This is the second non-English language film - the first being the Russian 'Nightwatch' - that I've seen this year which seems to have broken the 'world cinema' mould. What I mean is, that although there were elements that did relate strongly to the Korean origin of the film, they didn't dominate. Sometimes watching 'world cinema' (what a patronising term that is) I just feel culturally lost - that despite the subtitles the film is still in another language. This was not the case with 'Lady Vengeance', I felt like I 'got it'; it wasn't an effort to watch. Actually, that's a lie, it was an effort to watch as it was an incredibly emotionally and morally complex film. Maybe then the real difference is: what I got out of it was worth the effort I put in. I'm sure some people would say that this means the film has lost its 'native-ness' and has moved to appeal to wider sensibilities through becoming more 'Western'. I'm just going to have to disagree with that. I think it is about the movie industries in certain countries starting to get past their teenage angst and starting to get everything in line to make some high quality, high production values, true 'cinema'.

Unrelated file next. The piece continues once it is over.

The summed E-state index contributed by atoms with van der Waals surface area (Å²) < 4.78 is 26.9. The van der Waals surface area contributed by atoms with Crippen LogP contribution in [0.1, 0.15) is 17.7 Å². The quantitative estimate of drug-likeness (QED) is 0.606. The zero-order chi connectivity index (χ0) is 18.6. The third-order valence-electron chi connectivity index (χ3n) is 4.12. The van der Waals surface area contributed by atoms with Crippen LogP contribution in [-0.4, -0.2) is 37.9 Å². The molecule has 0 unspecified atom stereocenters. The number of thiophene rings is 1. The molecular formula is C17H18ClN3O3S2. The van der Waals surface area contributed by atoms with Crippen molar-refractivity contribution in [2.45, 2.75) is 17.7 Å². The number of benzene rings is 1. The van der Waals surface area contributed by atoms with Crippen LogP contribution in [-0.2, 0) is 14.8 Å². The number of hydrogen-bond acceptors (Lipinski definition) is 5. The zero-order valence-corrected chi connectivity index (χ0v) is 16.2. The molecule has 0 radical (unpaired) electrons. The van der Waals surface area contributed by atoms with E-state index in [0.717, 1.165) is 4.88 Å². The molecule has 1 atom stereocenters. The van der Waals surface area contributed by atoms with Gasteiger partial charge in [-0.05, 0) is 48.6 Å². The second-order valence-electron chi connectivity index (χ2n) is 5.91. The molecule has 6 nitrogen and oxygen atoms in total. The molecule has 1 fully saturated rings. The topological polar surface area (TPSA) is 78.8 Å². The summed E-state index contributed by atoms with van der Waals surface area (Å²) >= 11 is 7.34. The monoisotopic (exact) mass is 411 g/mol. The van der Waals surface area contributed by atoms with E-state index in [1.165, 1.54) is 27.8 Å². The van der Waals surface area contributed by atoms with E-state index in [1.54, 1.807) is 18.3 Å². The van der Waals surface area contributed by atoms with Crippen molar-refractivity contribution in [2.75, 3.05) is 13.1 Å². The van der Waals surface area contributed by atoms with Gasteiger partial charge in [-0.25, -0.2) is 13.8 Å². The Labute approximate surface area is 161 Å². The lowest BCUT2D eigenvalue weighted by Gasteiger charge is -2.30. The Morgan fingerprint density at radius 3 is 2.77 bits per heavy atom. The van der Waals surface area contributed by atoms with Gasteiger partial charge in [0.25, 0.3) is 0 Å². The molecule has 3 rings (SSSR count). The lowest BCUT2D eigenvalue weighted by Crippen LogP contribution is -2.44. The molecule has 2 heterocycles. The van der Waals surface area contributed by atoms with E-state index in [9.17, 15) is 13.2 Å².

Anyway, back to 'Lady Vengeance'.....urrrr..... where do I start?
The light - white, but soft, like the light reflected off snow. Slowly turns more towards umber as the plot develops and then back to white. Shows off the red of her eye-shadow, her white skin and black hair.
Brilliant cinematography - on more than one occasion we had to pause the film and rewind to just check out what had just been done. The best 'little' moment was the pulling of a shot out from a street-scape and into a room - can't explain why but was just magnificent.
Geum-Ya - Lady Vengeance herself - so terribly manipulative and evil but her retribution is only proportional to the evil that has been done to her and others that she encounters. Wonderful poetic justice of her vengeance means that this is not a 'gore fest' as the reviews state but a vendetta of greek tragic proportions.
Oh this is a useless post - just go and see the film. Then do what I'm going to do and work back through Director Chan-Wook Parks back catalogue..